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  • Reliability in Control Software

    Can You Count on Your Mission-Critical Software? Operator Safety, Product Quality Depend on It

    Dr. William Goble, Exida
  • Machine vision and industrial robots

    While robotic assembly applications have increased in both number and complexity over the years, a large number of applications have been passed over due to technology.

  • Getting on the same page

    OEMs are ready for another try at a consortium approach to line process integration, and control system designs that maximize machine speed and flexibility are only the first part of the challenge.

  • FactoryLAN security

    Editor in Chief Joe Feeley takes on the issue of control systems and enterprise network integration and says that whatever you do, don’t make network security another layer of confusing bureaucracy.

  • 2004 Readers' Choice Awards: Top Picks of the Factory Automation Industry

    Tap into the collective mindset of CONTROL DESIGN readers to learn which machine control design system vendors won the annual 2004 Readers' Choice Awards for the best values in machine automation technology, and which product suppliers to the machine building industry offer the best customer service and support.

  • Results of the 2004 CONTROL DESIGN Annual Salary and State-of-Mind Survey

    Readers of CONTROL DESIGN offer a snapshot of their financial and professional lives in the 2004 Annual Salary and State-of-Mind Survey. Find out how you compare with a diverse group of industry respondents when it comes to salary compensation, job security, hours worked, and annual bonuses received. To take this year's salary survey, click the link above.

  • Books for success in the automation, instrumentation and controls industry

    Covering the world of automation, instrumentation and control, these industry books available from ISA are authoritative, thorough, and written and reviewed by experts. See the extensive array of books selected by our Editors and available through ControlDesign.com that are designed to help students, professionals and practitioners succeed with today's automation challenges.

  • Researchers create more human-like robots

    Purdue University is leading a four-year project to enable humanoid robots to move more like people in order to complete a variety of tasks they weren't specifically programmed to perform.

  • Leery of Linux

    Would you use Linux for your machine control OS? Read what responders wrote in the Control Design Web Poll.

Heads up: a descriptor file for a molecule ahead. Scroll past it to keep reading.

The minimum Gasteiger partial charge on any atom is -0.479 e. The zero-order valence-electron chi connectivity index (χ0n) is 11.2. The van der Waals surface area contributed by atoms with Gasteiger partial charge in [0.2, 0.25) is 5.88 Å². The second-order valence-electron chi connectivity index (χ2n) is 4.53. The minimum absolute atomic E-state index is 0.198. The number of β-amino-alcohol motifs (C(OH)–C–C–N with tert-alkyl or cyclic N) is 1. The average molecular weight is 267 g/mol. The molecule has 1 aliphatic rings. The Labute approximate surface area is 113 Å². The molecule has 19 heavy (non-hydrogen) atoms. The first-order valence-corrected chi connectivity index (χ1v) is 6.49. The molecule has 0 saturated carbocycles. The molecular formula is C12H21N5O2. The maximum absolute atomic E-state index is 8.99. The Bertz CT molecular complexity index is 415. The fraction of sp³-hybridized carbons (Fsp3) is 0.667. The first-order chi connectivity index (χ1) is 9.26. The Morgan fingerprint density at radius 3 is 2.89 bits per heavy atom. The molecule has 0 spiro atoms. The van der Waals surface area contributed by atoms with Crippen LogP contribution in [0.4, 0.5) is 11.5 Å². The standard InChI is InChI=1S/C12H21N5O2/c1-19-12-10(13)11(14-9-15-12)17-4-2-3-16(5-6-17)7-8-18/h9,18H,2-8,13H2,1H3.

• Bus-based standards benefit future systems

    Read how the new IEEE-1588 protocol for distributed measurement and control systems will allow next-generation vision systems to benefit from the new standard with a higher degree of accuracy and precision.

  • Control Your Programming Language

    IEC 61131-3 Is Intended to Create Commonality in the Programming of Industrial Controllers by 'Harmonizing' the Programming Interface

    Joe Feeley, Editor in Chief
  • Is thin-client the answer?

    In this installment of The Answer to Your Problems, CONTROL DESIGN readers weigh in on whether to take a thin-client approach as an alternative to other workstations in a harsh manufacturing environment.

  • Build a safer machine block by block

    The concept of safety implementation in function blocks isn't new, but according to industry writer and CONTROL DESIGN contributor Mark Lamendola, its actual use in machine automation is hard to find.

  • Gearing up for high-volume automotive parts

    For a versatile, high-performance solution to producing large quantities, this automotive parts manufacturer made the decision to purchase CNC rotary transfer machines over hydraulic machines..

  • The measure of success

    More than a decade ago, CONTROL DESIGN columnist Jeremy Pollard predicted that in five years, 40% of all control and automation projects would be done with PC-based control. Seems he was wrong.

    Jeremy Pollard, CET
  • A peek at tomorrow's machine vision

    Senior Technical Editor Dan Hebert puts forth the idea that future vision systems should be organic, invisible parts of the control loop and operation of the machine, and not just an add-on at a later time.

    Dan Hebert, Senior Technical Editor
  • Pitching control

    Rockwell Automation CEO Keith Nosbusch has no problem with pitching control as he takes to the mound on the subject of what makes factories hum in this article from Forbes.com. (Free registration may be required)

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